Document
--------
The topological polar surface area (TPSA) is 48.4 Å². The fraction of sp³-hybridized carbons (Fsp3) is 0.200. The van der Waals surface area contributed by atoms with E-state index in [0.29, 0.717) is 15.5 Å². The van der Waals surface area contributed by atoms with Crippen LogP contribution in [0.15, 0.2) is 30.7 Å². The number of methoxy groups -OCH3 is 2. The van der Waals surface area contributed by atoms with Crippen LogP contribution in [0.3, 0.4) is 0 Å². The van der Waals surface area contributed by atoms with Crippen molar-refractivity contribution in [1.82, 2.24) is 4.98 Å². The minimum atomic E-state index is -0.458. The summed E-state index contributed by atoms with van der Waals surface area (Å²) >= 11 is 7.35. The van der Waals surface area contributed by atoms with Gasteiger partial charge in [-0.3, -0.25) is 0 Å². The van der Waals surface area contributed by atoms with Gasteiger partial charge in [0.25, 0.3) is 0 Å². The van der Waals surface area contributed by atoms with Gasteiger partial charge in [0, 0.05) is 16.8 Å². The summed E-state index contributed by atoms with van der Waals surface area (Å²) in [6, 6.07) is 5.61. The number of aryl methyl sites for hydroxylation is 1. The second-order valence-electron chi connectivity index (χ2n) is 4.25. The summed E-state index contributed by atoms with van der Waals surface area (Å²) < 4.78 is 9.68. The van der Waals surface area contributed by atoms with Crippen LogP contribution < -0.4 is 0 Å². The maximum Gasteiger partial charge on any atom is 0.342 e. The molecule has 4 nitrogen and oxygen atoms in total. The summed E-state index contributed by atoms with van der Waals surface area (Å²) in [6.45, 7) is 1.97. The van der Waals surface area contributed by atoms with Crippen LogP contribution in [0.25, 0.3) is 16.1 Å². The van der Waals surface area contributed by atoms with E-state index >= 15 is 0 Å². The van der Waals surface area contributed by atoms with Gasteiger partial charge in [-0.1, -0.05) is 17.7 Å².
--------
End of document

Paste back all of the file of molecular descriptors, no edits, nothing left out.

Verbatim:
The topological polar surface area (TPSA) is 48.4 Å². The fraction of sp³-hybridized carbons (Fsp3) is 0.200. The van der Waals surface area contributed by atoms with E-state index in [0.29, 0.717) is 15.5 Å². The van der Waals surface area contributed by atoms with Crippen LogP contribution in [0.15, 0.2) is 30.7 Å². The number of methoxy groups -OCH3 is 2. The van der Waals surface area contributed by atoms with Crippen LogP contribution in [0.3, 0.4) is 0 Å². The van der Waals surface area contributed by atoms with Crippen molar-refractivity contribution in [1.82, 2.24) is 4.98 Å². The minimum atomic E-state index is -0.458. The summed E-state index contributed by atoms with van der Waals surface area (Å²) >= 11 is 7.35. The van der Waals surface area contributed by atoms with Gasteiger partial charge in [-0.3, -0.25) is 0 Å². The van der Waals surface area contributed by atoms with Gasteiger partial charge in [0.25, 0.3) is 0 Å². The van der Waals surface area contributed by atoms with Gasteiger partial charge in [0, 0.05) is 16.8 Å². The summed E-state index contributed by atoms with van der Waals surface area (Å²) in [6, 6.07) is 5.61. The number of aryl methyl sites for hydroxylation is 1. The second-order valence-electron chi connectivity index (χ2n) is 4.25. The summed E-state index contributed by atoms with van der Waals surface area (Å²) < 4.78 is 9.68. The van der Waals surface area contributed by atoms with Crippen LogP contribution < -0.4 is 0 Å². The maximum Gasteiger partial charge on any atom is 0.342 e. The molecule has 4 nitrogen and oxygen atoms in total. The summed E-state index contributed by atoms with van der Waals surface area (Å²) in [6.45, 7) is 1.97. The van der Waals surface area contributed by atoms with Crippen LogP contribution in [0.25, 0.3) is 16.1 Å². The van der Waals surface area contributed by atoms with E-state index >= 15 is 0 Å². The van der Waals surface area contributed by atoms with Gasteiger partial charge in [-0.1, -0.05) is 17.7 Å².